Thereafter, objections to the settlement were entered by counsel purporting to represent 187 then employed black employees at U.S. Pipe. On December 23 and 27, 1974, hearings were held to consider their objections. Several changes were suggested by the Court. The decree was modified to conform to the Court's suggestions. On January 7, 1975, the objectors filed a motion to be allowed to pursue full discovery and after conference between the parties and objector's counsel, the motion was denied. On January 14, 1975, over six years after the charges of unlawful employment practices were filed with the EEOC, a final judgment was entered from which the objectors appeal.

In this case, as indicated above, the Court is called upon to determine whether or not the District Judge, the Honorable Sam C. Pointer, abused his discretion in approving a settlement resolving this private class action. The conclusion we reach is that the trial judge wisely exercised his discretion rather than abused it and we affirm the District Court.

From the growing body of decisional law, a number of principles have emerged for

the guidance of district judges in making the determination to give or withhold approval of a proposed settlement. We refer to some of them, applicable to this case. Of course, each case must be decided on its own facts. In determining that a compromise is fair, adequate and reasonable and therefore should be approved, the trial judge is essentially called upon to do a balancing task. The application of the principles to which we refer, as well as others, will be dependent upon the facts of each case

In determining whether to approve a proposed settlement, the cardinal rule is that the District Court must find that the settlement is fair, adequate and reasonable and is not the product of collusion between the parties. 1 Young v. Katz, 447 F.2d 431 (5th Cir. 1971).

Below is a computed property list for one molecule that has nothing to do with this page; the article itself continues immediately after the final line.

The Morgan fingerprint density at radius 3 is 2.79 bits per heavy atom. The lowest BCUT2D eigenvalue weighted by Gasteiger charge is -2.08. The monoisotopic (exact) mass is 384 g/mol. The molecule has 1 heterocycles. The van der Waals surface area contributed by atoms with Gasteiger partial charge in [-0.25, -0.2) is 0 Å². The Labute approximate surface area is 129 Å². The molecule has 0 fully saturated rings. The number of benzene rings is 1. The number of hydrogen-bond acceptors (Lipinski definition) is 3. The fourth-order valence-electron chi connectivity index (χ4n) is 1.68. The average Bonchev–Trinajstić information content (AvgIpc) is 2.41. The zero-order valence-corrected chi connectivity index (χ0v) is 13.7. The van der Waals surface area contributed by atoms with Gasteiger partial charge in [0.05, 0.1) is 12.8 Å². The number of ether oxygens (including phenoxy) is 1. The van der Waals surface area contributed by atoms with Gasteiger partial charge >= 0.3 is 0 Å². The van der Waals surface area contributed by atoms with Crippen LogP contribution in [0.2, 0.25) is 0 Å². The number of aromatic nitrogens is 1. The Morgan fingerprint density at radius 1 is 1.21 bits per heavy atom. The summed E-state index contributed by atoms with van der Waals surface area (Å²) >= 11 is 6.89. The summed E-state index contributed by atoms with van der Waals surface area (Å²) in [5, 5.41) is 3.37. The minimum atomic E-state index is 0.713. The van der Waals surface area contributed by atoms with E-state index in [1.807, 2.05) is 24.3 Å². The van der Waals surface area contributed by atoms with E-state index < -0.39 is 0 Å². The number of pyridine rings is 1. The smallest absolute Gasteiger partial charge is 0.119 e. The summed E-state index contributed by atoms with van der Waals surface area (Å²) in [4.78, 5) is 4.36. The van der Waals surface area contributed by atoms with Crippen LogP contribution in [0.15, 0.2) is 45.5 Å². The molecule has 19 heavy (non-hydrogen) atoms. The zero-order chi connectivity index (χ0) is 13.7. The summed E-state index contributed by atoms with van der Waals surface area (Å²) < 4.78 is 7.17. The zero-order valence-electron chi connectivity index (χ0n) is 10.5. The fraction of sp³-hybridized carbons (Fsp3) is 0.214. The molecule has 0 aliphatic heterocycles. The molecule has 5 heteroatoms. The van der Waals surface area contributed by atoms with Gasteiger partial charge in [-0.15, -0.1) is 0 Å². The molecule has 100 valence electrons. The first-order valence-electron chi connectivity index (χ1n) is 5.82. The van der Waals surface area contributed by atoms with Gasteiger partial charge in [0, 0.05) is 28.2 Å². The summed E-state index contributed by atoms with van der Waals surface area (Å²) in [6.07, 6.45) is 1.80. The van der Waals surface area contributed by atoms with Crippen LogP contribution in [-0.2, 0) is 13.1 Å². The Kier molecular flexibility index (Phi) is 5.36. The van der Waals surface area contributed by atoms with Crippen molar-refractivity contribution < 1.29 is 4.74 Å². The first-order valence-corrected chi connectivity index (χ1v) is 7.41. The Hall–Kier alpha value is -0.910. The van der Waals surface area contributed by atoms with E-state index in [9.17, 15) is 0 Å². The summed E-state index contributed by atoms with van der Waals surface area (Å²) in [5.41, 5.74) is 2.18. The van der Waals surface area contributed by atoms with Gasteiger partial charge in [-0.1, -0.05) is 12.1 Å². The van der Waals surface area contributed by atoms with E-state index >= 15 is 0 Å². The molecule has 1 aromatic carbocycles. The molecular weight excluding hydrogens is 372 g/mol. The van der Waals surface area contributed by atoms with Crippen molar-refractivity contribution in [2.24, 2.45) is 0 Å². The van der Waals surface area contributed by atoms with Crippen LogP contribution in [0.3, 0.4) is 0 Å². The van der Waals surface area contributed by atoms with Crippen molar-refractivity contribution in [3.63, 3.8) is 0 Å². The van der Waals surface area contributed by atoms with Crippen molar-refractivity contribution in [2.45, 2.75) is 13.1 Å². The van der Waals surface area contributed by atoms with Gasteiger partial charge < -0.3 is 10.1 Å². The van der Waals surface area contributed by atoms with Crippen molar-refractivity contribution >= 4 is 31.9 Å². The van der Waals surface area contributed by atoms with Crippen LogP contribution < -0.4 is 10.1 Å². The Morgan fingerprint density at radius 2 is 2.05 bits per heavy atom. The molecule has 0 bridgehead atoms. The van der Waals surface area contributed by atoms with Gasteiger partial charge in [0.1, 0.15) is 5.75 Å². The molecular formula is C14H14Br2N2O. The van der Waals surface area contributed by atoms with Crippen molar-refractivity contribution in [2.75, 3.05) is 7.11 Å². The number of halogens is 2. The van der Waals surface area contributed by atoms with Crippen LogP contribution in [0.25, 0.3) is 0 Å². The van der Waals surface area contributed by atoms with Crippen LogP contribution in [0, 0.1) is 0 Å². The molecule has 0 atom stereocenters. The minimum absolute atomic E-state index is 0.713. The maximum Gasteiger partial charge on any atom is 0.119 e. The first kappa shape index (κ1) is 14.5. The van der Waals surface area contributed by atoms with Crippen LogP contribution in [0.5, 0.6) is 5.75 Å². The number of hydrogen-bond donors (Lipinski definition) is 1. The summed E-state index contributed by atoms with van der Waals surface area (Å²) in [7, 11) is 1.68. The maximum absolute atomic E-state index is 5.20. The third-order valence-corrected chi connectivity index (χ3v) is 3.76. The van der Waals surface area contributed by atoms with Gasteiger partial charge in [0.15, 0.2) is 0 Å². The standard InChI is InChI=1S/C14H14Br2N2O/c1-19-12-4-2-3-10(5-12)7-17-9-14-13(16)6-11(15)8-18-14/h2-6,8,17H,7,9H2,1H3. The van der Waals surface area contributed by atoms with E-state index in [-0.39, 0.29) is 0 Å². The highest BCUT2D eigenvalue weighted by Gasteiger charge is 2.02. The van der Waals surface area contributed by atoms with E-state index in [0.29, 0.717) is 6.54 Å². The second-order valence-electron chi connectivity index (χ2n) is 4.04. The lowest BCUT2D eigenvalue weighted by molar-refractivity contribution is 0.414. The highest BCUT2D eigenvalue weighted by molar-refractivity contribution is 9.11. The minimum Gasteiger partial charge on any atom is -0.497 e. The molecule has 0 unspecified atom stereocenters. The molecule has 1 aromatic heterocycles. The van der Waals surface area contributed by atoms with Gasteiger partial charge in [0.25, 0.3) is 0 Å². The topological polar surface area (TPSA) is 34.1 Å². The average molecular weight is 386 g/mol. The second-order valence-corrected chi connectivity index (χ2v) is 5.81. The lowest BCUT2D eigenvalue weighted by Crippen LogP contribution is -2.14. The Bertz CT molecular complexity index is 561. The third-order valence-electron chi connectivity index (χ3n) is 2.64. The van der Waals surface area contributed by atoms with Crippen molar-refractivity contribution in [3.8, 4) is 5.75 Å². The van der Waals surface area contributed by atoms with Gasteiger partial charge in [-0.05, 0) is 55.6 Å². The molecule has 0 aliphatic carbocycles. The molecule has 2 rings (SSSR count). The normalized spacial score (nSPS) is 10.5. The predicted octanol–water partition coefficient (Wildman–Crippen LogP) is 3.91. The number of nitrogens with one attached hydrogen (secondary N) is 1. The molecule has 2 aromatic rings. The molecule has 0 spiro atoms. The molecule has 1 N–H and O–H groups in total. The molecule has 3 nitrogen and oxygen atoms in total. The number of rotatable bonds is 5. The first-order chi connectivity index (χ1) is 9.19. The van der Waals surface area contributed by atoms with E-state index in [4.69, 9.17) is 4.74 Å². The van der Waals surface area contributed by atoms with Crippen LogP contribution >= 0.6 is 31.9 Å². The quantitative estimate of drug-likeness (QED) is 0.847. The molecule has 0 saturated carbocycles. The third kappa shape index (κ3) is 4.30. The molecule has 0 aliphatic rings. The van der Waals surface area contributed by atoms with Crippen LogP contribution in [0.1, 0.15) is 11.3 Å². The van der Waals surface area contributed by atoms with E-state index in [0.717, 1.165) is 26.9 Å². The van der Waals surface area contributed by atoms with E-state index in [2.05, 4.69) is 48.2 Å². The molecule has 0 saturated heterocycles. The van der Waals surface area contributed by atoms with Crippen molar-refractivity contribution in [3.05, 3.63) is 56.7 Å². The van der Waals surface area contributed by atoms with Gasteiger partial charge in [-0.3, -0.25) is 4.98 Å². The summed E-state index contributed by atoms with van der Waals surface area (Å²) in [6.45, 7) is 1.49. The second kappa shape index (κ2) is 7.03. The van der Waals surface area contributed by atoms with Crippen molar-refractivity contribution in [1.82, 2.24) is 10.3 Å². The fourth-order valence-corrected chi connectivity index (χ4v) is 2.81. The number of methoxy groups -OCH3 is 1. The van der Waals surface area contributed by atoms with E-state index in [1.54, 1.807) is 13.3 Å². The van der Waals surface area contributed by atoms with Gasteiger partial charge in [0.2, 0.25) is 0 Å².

A threshold requirement is that the trial judge undertake an analysis of the facts and the law relevant to the proposed compromise. A "mere boiler-plate approval phrased in appropriate language but unsupported by evaluation of the facts or analysis of the law" will not suffice. Protective Committee v. Anderson, 390 U.S. 414, 434, 88 S.Ct. 1157, 1168, 20 L.Ed.2d 1 (1968).

In addition to undertaking such an analysis, it is essential that the trial judge support his conclusions by memorandum opinion or otherwise in the record. An appellate court, in the event of an appeal, must have a basis for judging the exercise of the trial judge's discretion. Protective Committee v. Anderson, supra.

In determining the fairness, adequacy and reasonableness of the proposed compromise, the inquiry should focus upon the terms of the settlement. The settlement terms should be compared with the likely rewards the class would have received following a successful trial of the case. Protective Committee v. Anderson, supra. The relief sought in the complaint may be helpful to establish a benchmark by which to compare the settlement terms. See Norman v. McKee, 431 F.2d 769 (9th Cir. 1970).

In Title VII class actions, the District Court is particularly suited to perform this task since the trial judge is given broad discretion in the fashioning of the proper remedial relief to eliminate employment discrimination. See Ablemarle Paper Co. v. Moody, 422 U.S. 405, 95 S.Ct. 2362, 45 L.Ed.2d 280 (1975).